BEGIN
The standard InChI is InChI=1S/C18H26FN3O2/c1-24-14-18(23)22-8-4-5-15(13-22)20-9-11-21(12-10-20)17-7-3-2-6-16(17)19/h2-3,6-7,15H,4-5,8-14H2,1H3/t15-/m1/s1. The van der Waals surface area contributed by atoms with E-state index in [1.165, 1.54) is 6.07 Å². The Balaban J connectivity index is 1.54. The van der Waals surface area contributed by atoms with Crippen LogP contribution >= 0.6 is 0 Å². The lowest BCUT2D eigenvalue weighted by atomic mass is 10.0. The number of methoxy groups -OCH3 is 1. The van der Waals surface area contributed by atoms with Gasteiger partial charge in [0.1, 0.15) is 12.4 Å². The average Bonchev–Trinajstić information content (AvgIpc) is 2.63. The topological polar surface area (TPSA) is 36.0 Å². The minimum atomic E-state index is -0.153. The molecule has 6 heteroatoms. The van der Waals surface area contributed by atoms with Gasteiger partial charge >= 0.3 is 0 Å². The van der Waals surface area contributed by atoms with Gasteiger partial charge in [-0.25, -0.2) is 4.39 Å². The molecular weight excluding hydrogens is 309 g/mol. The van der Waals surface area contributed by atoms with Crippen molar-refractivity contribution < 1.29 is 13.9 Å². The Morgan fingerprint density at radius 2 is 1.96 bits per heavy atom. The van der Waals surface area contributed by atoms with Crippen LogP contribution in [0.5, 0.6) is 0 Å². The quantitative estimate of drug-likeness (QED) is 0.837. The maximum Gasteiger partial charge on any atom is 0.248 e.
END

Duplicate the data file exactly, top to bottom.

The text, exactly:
The standard InChI is InChI=1S/C18H26FN3O2/c1-24-14-18(23)22-8-4-5-15(13-22)20-9-11-21(12-10-20)17-7-3-2-6-16(17)19/h2-3,6-7,15H,4-5,8-14H2,1H3/t15-/m1/s1. The van der Waals surface area contributed by atoms with E-state index in [1.165, 1.54) is 6.07 Å². The Balaban J connectivity index is 1.54. The van der Waals surface area contributed by atoms with Crippen LogP contribution >= 0.6 is 0 Å². The lowest BCUT2D eigenvalue weighted by atomic mass is 10.0. The number of methoxy groups -OCH3 is 1. The van der Waals surface area contributed by atoms with Gasteiger partial charge in [0.1, 0.15) is 12.4 Å². The average Bonchev–Trinajstić information content (AvgIpc) is 2.63. The topological polar surface area (TPSA) is 36.0 Å². The minimum atomic E-state index is -0.153. The molecule has 6 heteroatoms. The van der Waals surface area contributed by atoms with Gasteiger partial charge >= 0.3 is 0 Å². The van der Waals surface area contributed by atoms with Gasteiger partial charge in [-0.25, -0.2) is 4.39 Å². The molecular weight excluding hydrogens is 309 g/mol. The van der Waals surface area contributed by atoms with Crippen molar-refractivity contribution < 1.29 is 13.9 Å². The Morgan fingerprint density at radius 2 is 1.96 bits per heavy atom. The van der Waals surface area contributed by atoms with Crippen LogP contribution in [0.5, 0.6) is 0 Å². The quantitative estimate of drug-likeness (QED) is 0.837. The maximum Gasteiger partial charge on any atom is 0.248 e.